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Emergency contraceptive pill distribution service aims to improve campus sexual health

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Photos courtesy of Adobe Stock.

UNC junior Laura Saavedra Forero said she is willing to put things on hold to make time-sensitive deliveries across campus of emergency contraceptive pills, which should be taken as soon as possible after unprotected sex to prevent pregnancy.

A former co-president of the Campus Y, Saavedra Forero receives texts from students seeking free emergency contraception pills at a phone number posted on the Campus Y’s Instagram. After an individual reaches out, she said she coordinates a drop-off that meets any needs the person may have, whether that is anonymity or leaving the package at a specific location.

Project goal

Saavedra Forero said the emergency contraceptive pill distribution project started in the 2022-23 academic year as a very personal thing, which she operated and publicized mostly through word of mouth.

The initiative is now incorporated as part of a larger mutual aid effort based out of the Campus Y that includes a pantry stocked with non-perishable food items located on the third floor of the Campus Y building. Free condoms and menstrual products are also made available in the third-floor bathroom. 

Saavedra Forero said recent abortion bans fill her with the rage necessary to continue doing the distribution work.

“College campuses are especially an important place where we need to make sure that we have different things that promote sexual health and being safe and enhance reproductive justice as a whole,” she said.

Saavedra Forero also said there was initially hesitancy surrounding the initiative, especially concerning the response by the University's administration.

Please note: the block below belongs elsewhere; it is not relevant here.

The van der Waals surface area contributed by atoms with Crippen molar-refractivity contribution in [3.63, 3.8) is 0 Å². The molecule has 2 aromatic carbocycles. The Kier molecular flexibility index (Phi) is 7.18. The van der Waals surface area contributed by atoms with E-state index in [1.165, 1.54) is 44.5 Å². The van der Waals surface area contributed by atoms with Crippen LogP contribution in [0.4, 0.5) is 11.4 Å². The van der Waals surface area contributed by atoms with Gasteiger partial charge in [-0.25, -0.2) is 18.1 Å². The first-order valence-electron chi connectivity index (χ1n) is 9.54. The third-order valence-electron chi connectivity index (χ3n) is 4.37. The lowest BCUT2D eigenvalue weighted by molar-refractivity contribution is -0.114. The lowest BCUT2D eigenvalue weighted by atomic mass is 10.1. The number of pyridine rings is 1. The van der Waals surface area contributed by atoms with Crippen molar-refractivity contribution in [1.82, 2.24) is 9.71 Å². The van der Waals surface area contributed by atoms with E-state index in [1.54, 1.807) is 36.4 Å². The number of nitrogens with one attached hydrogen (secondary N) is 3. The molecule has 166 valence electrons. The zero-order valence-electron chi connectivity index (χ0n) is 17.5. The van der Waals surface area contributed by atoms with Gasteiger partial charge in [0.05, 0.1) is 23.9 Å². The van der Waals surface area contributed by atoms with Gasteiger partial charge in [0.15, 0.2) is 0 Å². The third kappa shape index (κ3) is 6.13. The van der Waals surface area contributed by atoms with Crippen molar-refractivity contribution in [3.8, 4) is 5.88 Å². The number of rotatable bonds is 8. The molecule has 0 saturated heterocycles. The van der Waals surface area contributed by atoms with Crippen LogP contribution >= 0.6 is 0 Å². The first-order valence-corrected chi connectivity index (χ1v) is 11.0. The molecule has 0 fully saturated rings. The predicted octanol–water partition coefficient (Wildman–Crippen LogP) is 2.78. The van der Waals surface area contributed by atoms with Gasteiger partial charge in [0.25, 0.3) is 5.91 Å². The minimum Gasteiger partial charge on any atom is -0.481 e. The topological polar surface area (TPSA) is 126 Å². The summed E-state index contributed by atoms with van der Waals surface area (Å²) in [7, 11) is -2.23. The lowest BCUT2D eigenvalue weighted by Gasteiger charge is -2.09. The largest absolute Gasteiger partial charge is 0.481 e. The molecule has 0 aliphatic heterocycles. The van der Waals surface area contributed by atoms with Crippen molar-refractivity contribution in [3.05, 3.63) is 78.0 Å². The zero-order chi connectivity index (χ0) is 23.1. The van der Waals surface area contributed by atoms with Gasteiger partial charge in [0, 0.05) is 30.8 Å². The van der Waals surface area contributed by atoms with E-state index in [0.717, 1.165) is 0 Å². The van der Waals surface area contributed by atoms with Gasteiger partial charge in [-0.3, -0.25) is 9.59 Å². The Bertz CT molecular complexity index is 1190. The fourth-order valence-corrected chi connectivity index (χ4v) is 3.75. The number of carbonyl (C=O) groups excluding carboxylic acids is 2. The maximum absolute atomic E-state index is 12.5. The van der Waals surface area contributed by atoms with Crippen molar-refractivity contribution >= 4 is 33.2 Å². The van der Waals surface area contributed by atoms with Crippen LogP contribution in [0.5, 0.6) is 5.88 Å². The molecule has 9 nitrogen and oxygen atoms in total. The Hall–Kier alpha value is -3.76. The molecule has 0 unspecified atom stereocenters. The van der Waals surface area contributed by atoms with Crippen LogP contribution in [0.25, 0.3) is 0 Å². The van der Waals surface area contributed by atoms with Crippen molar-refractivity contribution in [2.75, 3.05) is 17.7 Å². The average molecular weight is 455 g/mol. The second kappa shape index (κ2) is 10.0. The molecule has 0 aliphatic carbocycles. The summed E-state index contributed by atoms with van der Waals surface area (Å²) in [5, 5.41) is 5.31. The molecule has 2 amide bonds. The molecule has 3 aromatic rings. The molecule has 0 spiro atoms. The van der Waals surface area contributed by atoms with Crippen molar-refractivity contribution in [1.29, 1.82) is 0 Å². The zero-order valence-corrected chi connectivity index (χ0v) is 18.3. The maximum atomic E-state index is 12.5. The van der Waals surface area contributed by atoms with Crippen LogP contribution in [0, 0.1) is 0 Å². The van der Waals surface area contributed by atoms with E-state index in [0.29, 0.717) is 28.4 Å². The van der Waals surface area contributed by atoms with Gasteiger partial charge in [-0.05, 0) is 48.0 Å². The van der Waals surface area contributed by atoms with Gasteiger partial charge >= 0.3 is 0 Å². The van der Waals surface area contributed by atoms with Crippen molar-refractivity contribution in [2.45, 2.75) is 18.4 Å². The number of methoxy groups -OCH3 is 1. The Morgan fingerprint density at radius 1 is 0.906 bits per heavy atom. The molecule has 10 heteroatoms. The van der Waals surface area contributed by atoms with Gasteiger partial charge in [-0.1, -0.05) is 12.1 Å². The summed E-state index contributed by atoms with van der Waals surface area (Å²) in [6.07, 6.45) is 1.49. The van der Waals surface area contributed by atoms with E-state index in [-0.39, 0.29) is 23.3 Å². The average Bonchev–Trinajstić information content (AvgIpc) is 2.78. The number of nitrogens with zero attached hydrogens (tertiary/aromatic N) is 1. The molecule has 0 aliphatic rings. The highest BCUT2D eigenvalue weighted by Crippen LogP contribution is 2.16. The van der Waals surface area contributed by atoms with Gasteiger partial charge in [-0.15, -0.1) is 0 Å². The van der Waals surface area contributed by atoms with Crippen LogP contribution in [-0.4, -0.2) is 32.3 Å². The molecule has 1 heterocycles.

“Which is why I kind of took it upon myself to do it, knowing that if there was any retaliation, I would deal with that,” she said.

Accessibility and operation 

Saavedra Forero said she started the program with an initial donation of emergency contraceptive pills from Charlotte for Choice, a reproductive justice organization she volunteers with that operates a similar mutual aid effort in Charlotte. 

The name-brand Plan B emergency contraceptive pill costs approximately $50 over the counter. Emergency contraceptive pills can also be purchased for $11 in three Healthy Heels To Go vending machines across campus.

Kristy Kelly, the administrative director of Charlotte for Choice, said the price may be unattainable for some students. She also said it is important for students who may not feel safe purchasing emergency contraceptives to have a point of contact.

“Ideally, the more sexual health products and services we can get into people's hands, the better,” Kelly said. “People deserve access to that and hopefully it can make them able to make choices that are best for their health.”

In addition to continued donations from Charlotte for Choice, UNC’s chapter of Planned Parenthood Generation Action serves as a liaison for getting donations of contraceptive pills to the Campus Y, Imani Rankins, a senior and current co-president of the Campus Y, said.

“There was no involvement from our [Campus Y full-time employees] or anything in the distribution of medications or any type of resources regarding reproductive health,” Rankins said. “That's something that individual students carry out anonymously.”

University and external funding

Rankins said there are a lot of restrictions when it comes to purchasing mutual aid items with the Campus Y’s endowed fund — The Anne Queen Social Justice Fund — operated through the University. She also said University rules for the Campus Y's finances can be confusing and are not all concretely laid out.

Campus Y financial advisers and officers recommended to student leadership that they should avoid purchasing other mutual aid items such as toiletries with the endowed fund, Rankins said. Instead, those items are purchased with an account that the Campus Y holds independently from the University.

Rankins said the Campus Y’s separate account is funded primarily by fundraisers, as well as individual donors and The Meantime Coffee Co. 

“I think that there should be more flexibility in how we're able to use our funding to better support students,” Rankins said. 

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She added that the Campus Y's position as an institution entwined with state funds and a lot of bureaucracies influences its abilities.

“[Mutual aid is] not charity by any means,” Saavedra Forero said. “It’s solidarity; it’s a way of showing that by taking care of our community, we’re usually benefiting each other and everyone involved.”

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